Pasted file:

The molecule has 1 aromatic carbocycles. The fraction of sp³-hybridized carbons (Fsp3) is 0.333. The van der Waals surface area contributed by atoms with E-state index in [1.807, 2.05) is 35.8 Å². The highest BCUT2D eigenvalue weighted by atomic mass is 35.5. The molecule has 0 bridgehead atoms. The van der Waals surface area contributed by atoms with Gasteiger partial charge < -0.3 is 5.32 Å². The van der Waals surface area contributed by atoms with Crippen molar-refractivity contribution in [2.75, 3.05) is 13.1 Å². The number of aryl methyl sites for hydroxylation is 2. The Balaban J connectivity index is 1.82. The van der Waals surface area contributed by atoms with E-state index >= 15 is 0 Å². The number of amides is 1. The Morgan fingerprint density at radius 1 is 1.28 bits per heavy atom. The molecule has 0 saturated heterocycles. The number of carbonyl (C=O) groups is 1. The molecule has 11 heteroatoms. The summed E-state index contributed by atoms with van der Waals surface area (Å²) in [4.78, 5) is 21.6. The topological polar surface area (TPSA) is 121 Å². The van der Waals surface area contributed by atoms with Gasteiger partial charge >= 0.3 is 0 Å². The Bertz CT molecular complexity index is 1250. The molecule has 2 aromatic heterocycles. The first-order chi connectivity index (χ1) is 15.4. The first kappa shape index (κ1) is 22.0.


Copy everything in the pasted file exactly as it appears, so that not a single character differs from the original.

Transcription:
The molecule has 1 aromatic carbocycles. The fraction of sp³-hybridized carbons (Fsp3) is 0.333. The van der Waals surface area contributed by atoms with E-state index in [1.807, 2.05) is 35.8 Å². The highest BCUT2D eigenvalue weighted by atomic mass is 35.5. The molecule has 0 bridgehead atoms. The van der Waals surface area contributed by atoms with Gasteiger partial charge < -0.3 is 5.32 Å². The van der Waals surface area contributed by atoms with Crippen molar-refractivity contribution in [2.75, 3.05) is 13.1 Å². The number of aryl methyl sites for hydroxylation is 2. The Balaban J connectivity index is 1.82. The van der Waals surface area contributed by atoms with E-state index >= 15 is 0 Å². The number of amides is 1. The Morgan fingerprint density at radius 1 is 1.28 bits per heavy atom. The molecule has 0 saturated heterocycles. The number of carbonyl (C=O) groups is 1. The molecule has 11 heteroatoms. The summed E-state index contributed by atoms with van der Waals surface area (Å²) in [4.78, 5) is 21.6. The topological polar surface area (TPSA) is 121 Å². The van der Waals surface area contributed by atoms with Gasteiger partial charge >= 0.3 is 0 Å². The Bertz CT molecular complexity index is 1250. The molecule has 2 aromatic heterocycles. The first-order chi connectivity index (χ1) is 15.4. The first kappa shape index (κ1) is 22.0.